I have crafted in every MMO I've ever played, and it's by far the most rewarding part of the game for me (so much so that I ended up with a crafting quest item named after me in Everquest), so how Pantheon deals with it will be very important to how much I will enjoy the game.

    I think my favourite crafting system so far has been Vanguard - it felt like a proper, weighty alternative pursuit to adventuring. You had to work hard to be good at it. You had to quest (by crafting) to learn things. The "mini-game" crafting process actually made you feel like you were making something from start to finish which was a nice change to other games, and wasn't something you could just churn out on autopilot, as it would make you pay for mistakes. I loved making Ships and Furniture and Houses! I really, really hope that Pantheon goes down a Vanguard-esque path for crafting, to make it a substantial activity in its own right. One thing I did dislike though was that to make top tier ships you had to go on an adventure raid- boooo!

    Everquest 2 crafting was fairly engaging, as again it felt like you were engaging in actually making something. This was much more simple than Vanguard's system though and was easy just to grind out mindlessly. Vanguard was far superior. I feel Everquest 2 did the "placement" of items inside playing housing better than any other game.

    Everquest was where I first started crafting and while it was a great passion of mine for many many years, to be honest it was hell as often as it was fun! Manually picking up and placing materials becomes very rough on the wrists after the 100th combine. The recipe book system from later on was an improvement to that side of things, but at the end of the day you were just clicking a button to produce an item, so aside from making constituent parts it didn't feel much like actually crafting anything.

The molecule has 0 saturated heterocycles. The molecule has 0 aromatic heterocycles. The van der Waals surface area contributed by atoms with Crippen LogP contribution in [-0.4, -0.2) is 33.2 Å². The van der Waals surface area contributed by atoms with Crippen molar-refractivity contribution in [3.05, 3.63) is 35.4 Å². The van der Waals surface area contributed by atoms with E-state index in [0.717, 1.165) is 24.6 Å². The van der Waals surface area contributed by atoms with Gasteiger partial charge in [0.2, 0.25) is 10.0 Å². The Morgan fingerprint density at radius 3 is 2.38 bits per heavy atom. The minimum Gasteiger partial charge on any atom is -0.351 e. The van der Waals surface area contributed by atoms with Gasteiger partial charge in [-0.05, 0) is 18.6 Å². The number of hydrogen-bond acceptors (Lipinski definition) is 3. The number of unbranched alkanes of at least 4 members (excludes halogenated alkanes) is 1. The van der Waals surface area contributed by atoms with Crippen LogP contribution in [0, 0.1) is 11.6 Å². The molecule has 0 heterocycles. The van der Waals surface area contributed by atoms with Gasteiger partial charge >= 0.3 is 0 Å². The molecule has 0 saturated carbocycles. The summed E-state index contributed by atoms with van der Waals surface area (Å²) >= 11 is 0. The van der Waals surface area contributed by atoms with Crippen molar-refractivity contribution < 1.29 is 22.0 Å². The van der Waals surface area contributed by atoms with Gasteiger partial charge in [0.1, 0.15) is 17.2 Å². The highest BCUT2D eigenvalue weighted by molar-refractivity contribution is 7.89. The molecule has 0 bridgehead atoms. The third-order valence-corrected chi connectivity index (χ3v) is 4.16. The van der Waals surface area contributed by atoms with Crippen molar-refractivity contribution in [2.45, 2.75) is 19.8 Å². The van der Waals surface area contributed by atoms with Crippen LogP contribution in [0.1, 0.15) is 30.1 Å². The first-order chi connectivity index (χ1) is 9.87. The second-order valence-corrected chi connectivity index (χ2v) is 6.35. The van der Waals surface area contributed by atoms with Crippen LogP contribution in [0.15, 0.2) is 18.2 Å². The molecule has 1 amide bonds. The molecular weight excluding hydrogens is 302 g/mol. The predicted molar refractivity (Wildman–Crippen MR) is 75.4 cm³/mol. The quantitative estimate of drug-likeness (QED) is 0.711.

World of Warcraft, again, is just clicking a button and the item is made - simple, but lazy and unrewarding. Many other games have gone down this route, and it's not one to replicate.

    Anarchy Online had a vertical learning curve and involved combining many things with many other things to eventually arrive at a finished item - better than WoW, but again not very much like making an item.

    The Secret World didn't have what I would really call a crafting system. You could just arrange materials of varying quality in a grid and come out with different items. Different, but unrewarding.

    I see a lot of people are fans of SWG crafting - I never did play this game.

    Looking forward to seeing how this pans out, but also kind of nervous. Big expectations!



    This post was edited by Xanthe at April 5, 2018 2:27 PM PDT
    • 1 posts
    April 9, 2018 12:03 PM PDT

    FFXI's crafting was the only one I personally consider even remotely relevant.

    Every other MMO I have played made crafting an afterthought for most players because dungeons would drop everything you wanted. Crafting was pretty much mandatory since most mobs did not drop any gear. You could buy a lot of the standard gear from NPC's, but they would not have any stats aside from more armor. They were also insanelyexpensive since the money you could make on your own was very limited.

    Food was mandatory with the insane stat boosts they provided.


    The harvesting nodes were highly contested which means a lot of materials were not only rare, but quite costly. They were also in highly dangerous areas that even level capped players would have a hard time dealing with on their own. 


    All the best gear in the game was craftable, with the end-game content dropping unique materials to craft some of the best gear available (and there were many side-grades that provided horizontal progression for different situations as opposed to bigger numbers).